Working quadcopter

While I'm disappointed by the fact the motors are NOT LEGO. I like the fact the rest, pretty much, is.

LEGO Olympians


Raspberry Pi "super" computer with LEGO case

Everybody else is promoting this, so why can't we?

LEGO Tie clip

This is the easiest LEGO maker project out there - a LEGO tie pin!

1. Get a tie pin
2. Get a piece of LEGO
3. Glue them together

(Hardly rocket science is it!)

You can then build your specific designs, and fix them to the base plate as and when you want them. Here's a couple of designs to get you thinking!

LEGO in London - Day Something or other

My LEGO builder-in-chief, who was working on this, has decided to to gamescom (lucky bugger!) so I haven't been getting as many pictures as I'd like. So this is a little late...

...but it is almost complete, as you can see.

LEGO in London - Day 12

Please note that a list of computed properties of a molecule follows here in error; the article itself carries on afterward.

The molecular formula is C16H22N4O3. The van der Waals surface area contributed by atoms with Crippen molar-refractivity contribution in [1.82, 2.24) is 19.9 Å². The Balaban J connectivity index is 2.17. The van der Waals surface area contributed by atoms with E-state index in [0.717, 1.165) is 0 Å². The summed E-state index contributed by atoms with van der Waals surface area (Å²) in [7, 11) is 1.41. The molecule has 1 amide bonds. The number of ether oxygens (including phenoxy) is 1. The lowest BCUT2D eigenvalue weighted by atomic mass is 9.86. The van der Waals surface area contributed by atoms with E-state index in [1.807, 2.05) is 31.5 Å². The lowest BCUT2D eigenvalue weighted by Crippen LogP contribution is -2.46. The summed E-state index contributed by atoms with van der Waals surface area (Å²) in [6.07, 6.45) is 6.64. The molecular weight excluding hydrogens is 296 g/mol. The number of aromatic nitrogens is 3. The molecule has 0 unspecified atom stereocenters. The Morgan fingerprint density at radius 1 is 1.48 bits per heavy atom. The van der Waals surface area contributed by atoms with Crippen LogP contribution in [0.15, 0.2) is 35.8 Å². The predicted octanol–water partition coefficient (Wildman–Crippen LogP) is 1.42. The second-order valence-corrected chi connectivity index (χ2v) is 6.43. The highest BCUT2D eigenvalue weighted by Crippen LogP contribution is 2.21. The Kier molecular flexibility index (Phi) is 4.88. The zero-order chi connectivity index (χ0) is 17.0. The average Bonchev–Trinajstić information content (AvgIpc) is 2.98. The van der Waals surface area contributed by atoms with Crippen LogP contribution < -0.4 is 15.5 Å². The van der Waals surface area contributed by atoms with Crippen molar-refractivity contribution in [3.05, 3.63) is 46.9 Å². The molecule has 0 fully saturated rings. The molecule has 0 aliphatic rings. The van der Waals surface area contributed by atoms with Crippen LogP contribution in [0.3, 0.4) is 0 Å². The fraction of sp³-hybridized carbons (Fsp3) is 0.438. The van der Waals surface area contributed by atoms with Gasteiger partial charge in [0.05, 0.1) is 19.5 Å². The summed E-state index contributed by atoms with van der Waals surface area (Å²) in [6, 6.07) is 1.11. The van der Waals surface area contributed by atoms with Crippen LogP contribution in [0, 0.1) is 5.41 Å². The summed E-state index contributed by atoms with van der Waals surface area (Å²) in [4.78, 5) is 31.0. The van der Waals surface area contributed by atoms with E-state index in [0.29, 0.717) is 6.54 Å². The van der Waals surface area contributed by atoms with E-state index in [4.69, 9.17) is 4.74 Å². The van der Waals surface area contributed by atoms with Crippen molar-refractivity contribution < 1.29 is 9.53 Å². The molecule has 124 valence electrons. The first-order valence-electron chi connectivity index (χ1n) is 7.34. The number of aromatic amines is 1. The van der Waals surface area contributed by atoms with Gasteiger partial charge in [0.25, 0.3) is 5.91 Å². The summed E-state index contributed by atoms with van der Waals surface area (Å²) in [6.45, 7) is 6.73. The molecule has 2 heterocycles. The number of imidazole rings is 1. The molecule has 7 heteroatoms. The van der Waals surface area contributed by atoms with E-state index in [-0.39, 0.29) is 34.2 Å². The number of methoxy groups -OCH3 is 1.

It's coming along nicely. Should be finished on time, methinks!

LEGO Wheelchair

Ok - so it's limited to 90 kg, but it's an impressive feat that LEGO can support the weight of a person, and move them around.

Note: the wheels aren't LEGO.

LEGO in London - Europe

What is incredibly curious about this is how clear the text looks on the camera screen. Why is that curious? Because it's almost impossible to read the text in real life!

The map you can see has been designed by computer (see for the HOWTO), which produces some rather bad aliasing effects around the text. When you photograph it, the computer acts like an un-alias, making it legible.

The completed tile


LEGO in London - My method

This is the (part) completed guide I made for my piece of the world map. By marking the various changes in colour _only_ I can verify the counts along each row and column. (It's easier to move one or two guide bricks, than the entire row.) From here I can (blindly) fill in each area, taking one brick in each hand and placing them simultaneously.


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